Additional documents seen by FOX News seem to indicate that much more money — roughly $5.9 million — was budgeted by UNDP over the same 2004-2007 period under the MCI-DPRK rubric.
And intriguingly, most of the funds — roughly $4.6 million — are listed on the UNDP budget as coming from the U.S. Since 2002, the Bush Administration has expressly forbidden that any of the roughly $100 million it donated annually to UNDP be used on any project connected with the North Korean regime. (The U.S. government contribution is currently about $125 million.) UNDP has always declared that it honored those wishes.
UNDP operations in North Korea have been a hot-button issue for much of this year, following U.S. charges that the development organization had violated its rules for dealing with the North Korean regime. A U.S. congressional subcommittee is preparing to hold hearings on exactly how UNDP funneled millions in hard currency to the Kim regime, and whether some of that money ended up in North Korea’s illicit nuclear weapons programs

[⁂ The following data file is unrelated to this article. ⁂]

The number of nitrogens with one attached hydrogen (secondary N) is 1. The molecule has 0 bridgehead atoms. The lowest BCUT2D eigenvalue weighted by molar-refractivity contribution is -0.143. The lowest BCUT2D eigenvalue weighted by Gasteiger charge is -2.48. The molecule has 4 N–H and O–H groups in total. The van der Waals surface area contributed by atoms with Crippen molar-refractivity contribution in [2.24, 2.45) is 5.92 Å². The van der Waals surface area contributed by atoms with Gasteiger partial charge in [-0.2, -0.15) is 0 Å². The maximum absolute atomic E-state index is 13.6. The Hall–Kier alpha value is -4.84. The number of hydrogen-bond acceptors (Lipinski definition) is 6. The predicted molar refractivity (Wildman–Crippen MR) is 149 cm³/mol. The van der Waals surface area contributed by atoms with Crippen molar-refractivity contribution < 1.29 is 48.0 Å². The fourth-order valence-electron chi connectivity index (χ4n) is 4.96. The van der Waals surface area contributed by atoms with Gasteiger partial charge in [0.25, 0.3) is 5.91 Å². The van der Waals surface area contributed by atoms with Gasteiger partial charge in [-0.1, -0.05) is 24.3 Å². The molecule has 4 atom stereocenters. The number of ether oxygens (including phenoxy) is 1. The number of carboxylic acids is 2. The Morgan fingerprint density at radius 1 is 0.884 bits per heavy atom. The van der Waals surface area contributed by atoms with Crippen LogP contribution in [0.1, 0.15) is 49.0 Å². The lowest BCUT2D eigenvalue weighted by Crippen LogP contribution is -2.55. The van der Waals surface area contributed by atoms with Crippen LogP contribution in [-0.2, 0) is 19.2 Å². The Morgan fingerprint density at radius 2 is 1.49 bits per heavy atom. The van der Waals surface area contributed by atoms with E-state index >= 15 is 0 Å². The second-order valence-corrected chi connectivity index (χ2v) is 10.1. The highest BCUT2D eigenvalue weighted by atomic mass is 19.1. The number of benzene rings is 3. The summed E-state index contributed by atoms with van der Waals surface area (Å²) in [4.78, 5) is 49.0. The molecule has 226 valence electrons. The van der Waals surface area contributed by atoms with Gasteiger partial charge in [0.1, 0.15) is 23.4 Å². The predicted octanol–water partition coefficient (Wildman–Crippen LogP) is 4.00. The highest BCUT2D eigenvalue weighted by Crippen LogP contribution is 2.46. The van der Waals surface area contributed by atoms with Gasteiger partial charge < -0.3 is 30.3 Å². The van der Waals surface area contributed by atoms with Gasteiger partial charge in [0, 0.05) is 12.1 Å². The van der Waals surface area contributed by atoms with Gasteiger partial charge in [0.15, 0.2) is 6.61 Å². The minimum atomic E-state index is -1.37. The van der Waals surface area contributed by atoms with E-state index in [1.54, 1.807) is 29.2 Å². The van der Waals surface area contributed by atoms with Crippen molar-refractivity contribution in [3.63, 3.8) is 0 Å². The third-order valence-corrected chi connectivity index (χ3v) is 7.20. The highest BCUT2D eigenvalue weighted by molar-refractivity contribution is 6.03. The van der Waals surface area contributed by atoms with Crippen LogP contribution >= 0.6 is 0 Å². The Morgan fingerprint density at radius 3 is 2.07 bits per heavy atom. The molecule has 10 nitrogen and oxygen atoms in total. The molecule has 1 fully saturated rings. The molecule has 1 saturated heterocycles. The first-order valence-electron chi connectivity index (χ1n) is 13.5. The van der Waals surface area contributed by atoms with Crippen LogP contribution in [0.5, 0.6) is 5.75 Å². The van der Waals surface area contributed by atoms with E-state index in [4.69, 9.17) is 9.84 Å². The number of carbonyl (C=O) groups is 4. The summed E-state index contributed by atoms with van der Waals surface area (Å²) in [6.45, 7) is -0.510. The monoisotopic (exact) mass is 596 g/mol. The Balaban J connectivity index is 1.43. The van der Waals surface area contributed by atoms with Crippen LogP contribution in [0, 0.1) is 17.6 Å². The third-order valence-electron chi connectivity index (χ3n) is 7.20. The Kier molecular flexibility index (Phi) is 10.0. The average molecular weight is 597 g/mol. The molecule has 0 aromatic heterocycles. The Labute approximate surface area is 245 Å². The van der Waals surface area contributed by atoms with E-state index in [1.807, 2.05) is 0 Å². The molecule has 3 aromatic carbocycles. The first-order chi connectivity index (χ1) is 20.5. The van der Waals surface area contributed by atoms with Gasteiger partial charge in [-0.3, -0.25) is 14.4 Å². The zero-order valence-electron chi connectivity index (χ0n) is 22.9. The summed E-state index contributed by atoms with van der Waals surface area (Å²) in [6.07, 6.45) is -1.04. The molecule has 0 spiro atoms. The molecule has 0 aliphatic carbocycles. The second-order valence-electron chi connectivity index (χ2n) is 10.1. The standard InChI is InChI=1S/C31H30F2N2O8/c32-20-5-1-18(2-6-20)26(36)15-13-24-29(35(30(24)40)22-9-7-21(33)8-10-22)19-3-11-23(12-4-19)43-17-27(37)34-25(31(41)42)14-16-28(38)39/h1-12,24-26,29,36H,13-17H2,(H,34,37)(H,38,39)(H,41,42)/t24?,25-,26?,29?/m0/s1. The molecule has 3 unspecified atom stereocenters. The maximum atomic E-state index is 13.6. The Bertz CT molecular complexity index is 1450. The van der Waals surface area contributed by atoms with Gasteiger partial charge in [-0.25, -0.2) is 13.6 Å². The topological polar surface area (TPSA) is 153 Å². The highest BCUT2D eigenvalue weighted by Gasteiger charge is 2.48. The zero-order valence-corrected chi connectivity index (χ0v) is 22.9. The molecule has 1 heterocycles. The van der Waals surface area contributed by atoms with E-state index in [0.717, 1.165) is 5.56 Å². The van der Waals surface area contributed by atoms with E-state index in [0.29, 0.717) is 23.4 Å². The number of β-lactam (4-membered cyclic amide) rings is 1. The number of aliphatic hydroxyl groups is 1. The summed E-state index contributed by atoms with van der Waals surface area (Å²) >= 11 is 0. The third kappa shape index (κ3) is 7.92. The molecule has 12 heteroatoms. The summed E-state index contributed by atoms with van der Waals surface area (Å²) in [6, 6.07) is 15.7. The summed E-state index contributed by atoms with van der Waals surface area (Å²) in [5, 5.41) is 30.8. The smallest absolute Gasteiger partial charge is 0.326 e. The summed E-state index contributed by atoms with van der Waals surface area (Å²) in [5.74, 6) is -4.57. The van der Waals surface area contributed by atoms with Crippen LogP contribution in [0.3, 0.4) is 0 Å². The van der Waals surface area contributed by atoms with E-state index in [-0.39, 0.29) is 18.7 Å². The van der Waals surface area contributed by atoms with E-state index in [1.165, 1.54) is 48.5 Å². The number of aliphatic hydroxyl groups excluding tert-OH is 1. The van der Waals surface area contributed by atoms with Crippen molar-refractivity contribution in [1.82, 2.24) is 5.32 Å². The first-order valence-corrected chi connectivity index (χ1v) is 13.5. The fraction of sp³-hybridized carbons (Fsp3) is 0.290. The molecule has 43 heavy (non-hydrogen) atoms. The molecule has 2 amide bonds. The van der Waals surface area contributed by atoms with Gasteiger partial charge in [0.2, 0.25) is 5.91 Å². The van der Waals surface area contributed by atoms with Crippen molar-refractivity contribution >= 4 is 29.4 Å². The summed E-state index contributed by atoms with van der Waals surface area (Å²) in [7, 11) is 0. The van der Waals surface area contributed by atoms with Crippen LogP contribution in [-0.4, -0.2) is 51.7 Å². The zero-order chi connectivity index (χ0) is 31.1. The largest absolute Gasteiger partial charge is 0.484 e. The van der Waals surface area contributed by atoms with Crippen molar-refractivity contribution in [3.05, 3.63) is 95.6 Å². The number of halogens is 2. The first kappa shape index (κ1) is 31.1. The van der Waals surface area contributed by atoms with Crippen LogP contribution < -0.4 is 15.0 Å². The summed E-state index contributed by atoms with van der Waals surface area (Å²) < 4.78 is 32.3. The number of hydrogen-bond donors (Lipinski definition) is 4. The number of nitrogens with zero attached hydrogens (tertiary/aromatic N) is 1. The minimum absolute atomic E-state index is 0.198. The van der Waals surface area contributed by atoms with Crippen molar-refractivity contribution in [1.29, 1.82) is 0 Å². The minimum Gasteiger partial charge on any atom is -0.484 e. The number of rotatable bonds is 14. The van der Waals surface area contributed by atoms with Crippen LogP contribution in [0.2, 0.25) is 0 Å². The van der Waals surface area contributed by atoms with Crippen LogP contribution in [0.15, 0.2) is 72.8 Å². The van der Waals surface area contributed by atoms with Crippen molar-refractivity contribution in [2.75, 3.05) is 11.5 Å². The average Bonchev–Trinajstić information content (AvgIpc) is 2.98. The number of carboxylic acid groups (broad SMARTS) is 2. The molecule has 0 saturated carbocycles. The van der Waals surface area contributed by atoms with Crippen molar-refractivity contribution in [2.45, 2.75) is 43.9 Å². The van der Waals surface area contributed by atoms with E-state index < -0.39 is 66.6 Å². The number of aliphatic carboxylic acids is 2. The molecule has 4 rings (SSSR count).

The money itemized in project 12431 is not part of that congressional inquiry, and the purpose of the project is not revealed in the documents seen by FOX News. Internal UNDP records further seem to indicate that the project has never been audited or formally evaluated through conventional UNDP mechanisms — normally a requirement for all UNDP projects of any magnitude or duration.
Both UNDP and Mercy Corps readily acknowledge that they operate a UNDP-financed project on the Chinese side of the China-North Korea border, known as “Poverty Alleviation and Humanitarian Assistance in the Tumen River Area.” The Tumen project combines a major emphasis on “micro-finance” loans for local small entrepreneurs with food, medical and housing assistance as well as job training for “vulnerable” local populations. Those populations include some 15,000 North Koreans in the vicinity, according to the UNDP’s own analysis of the project.